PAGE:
d) Give yourself 30 seconds between sets, no more! And again, rotate between horizontal and vertical hand positioning. 4 sets!

Step 6: Get off the machine and immediately proceed to the seated butterfly machine.

a) Make sure you don’t hold your breath, don’t tighten your upper body up, and don’t rock your body! You must use controlled motions or you will not get the proper effect.
b) Again, have the shoulder joint aligned with the pivot point for the butterfly motion.
c) Stretch back and then pull forward on 2. In toward the center line…1…2…Back to the full stretch start…1…2…3…4.
d) Make sure there is a full contraction at mid-line and a full stretch back. The benefit is as much in the stretch, if not more, than in the actual amount of weight used. One set, immediate after the 4 sets of benching.

Step 7: If you did the back and chest exercises properly, you should really feel it in your upper body now. Now, move right to the seated shoulder press, quickly!

a) Set the weight established during your testing. If you aren’t sure, less is better. Your shoulders will already be fairly tired, so forget ego! You can always add weight and we are not in a weightlifting contest.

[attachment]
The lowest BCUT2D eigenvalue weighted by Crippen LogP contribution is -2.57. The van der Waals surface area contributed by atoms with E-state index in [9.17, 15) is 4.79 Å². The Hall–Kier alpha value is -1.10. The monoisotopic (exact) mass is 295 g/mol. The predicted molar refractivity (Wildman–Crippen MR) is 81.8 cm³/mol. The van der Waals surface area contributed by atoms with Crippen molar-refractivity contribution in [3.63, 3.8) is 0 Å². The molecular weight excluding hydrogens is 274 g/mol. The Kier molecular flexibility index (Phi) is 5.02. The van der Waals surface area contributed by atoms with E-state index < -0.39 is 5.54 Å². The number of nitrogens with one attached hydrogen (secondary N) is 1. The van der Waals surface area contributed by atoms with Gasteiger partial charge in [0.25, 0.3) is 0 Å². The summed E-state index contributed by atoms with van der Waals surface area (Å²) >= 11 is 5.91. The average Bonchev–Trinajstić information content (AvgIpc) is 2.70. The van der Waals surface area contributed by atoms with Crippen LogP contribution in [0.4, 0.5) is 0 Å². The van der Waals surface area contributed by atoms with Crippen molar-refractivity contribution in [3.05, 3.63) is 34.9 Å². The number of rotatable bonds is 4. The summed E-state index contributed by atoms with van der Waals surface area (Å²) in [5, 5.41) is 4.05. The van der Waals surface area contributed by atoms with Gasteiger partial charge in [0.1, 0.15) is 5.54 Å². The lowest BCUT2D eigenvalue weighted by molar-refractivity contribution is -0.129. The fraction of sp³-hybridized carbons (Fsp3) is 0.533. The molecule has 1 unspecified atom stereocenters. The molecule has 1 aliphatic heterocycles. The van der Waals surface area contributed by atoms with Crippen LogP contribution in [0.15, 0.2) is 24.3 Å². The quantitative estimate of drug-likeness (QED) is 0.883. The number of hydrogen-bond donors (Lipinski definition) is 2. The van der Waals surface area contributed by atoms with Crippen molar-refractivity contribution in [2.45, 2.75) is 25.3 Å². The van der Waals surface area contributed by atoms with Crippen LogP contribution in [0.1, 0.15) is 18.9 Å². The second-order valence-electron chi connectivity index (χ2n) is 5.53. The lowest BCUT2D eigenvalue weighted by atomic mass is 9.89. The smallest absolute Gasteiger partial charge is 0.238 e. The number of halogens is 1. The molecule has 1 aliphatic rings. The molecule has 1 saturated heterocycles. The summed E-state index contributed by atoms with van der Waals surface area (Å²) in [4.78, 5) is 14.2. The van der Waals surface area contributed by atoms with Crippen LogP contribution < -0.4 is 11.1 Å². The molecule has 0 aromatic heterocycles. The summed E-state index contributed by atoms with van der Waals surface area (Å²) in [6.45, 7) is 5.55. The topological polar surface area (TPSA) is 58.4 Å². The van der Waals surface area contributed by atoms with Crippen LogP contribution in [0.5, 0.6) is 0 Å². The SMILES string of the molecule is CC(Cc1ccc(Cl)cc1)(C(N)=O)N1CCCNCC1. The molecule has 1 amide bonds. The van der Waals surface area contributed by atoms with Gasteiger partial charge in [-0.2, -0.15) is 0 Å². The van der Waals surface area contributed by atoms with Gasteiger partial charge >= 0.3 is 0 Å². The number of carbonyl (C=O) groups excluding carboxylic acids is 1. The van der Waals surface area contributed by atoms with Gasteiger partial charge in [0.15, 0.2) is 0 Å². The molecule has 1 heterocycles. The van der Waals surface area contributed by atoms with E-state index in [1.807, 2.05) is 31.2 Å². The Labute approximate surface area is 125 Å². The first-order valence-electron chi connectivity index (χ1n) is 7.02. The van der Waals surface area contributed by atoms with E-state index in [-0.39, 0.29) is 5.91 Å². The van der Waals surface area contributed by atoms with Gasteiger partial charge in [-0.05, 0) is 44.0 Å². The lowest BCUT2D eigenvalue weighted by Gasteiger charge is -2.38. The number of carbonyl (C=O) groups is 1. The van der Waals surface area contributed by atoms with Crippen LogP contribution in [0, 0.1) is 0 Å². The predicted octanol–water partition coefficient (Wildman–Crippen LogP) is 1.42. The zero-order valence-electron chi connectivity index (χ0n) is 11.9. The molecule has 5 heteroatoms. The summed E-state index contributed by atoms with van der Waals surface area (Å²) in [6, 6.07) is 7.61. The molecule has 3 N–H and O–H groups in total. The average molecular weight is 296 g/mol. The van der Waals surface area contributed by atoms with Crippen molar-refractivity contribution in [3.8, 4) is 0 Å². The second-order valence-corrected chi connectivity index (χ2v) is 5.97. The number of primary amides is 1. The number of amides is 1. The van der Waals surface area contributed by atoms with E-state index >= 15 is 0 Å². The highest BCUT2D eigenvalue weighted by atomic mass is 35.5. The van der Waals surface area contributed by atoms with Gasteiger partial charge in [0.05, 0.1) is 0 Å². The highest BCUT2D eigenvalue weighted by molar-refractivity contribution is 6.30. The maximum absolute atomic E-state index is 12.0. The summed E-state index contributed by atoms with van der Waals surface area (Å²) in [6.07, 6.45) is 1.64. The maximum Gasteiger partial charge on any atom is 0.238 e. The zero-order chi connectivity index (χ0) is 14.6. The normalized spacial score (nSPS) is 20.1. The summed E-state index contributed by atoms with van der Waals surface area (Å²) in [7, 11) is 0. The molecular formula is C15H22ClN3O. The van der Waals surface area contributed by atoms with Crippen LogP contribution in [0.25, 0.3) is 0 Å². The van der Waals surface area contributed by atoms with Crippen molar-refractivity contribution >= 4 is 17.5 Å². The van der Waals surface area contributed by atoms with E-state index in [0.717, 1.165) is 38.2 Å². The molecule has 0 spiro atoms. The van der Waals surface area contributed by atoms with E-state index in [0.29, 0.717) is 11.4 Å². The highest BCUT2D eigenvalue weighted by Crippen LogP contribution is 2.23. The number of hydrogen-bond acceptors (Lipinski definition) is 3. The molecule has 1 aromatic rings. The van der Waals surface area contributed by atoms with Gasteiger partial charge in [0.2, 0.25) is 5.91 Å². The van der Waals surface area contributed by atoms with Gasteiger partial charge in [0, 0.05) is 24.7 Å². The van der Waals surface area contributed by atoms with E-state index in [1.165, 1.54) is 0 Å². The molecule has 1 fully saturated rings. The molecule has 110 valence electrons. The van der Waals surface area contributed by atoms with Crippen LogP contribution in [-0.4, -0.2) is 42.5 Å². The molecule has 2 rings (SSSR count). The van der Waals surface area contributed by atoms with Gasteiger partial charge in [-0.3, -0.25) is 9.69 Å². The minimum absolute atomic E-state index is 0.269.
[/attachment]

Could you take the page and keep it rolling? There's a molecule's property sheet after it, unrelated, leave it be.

b) Sit in the press, feet shoulder width apart and your upper body back against the seat (back) rest.
c) Your hands should be grasping the handles…but relax, do not squeeze them and tighten up. You are working you shoulders not your forearms!
d) Keep your head erect, don’t lean forward or back and DO NOT HOLD YOUR BREATH! You can, quite literally, pop a gasket, just as with the leg press! If all you do is cause a major headache, you are very lucky!
e) Again, Push up…1…2…Back down…1…2…3…4. Slow and repeat.

Step 8: If you’ve done the shoulder presses properly you should be about out of breath and lifting your arms may be a bit of a chore. That’s great! On to the tricep pushdowns.

a) Face in to the weight stack, not out! Make sure the weight is heavy enough to be a challenge but not too heavy. Again, we are training for soccer, not powerlifting! You do not want to stand over and push down the weight with your upper body, this is a tricep exercise only! It should be done to failure, until you can’t do another.
b) Elbows tight against the sides, push the weight down…1…2…back up to parallel with the floor…1…2…3…4, then right back down. Never muscle the weight! Control is most important here, feel the weight.
c) Never arch your back or lean in, and always breath. Never hold your breath. Remember…headaches!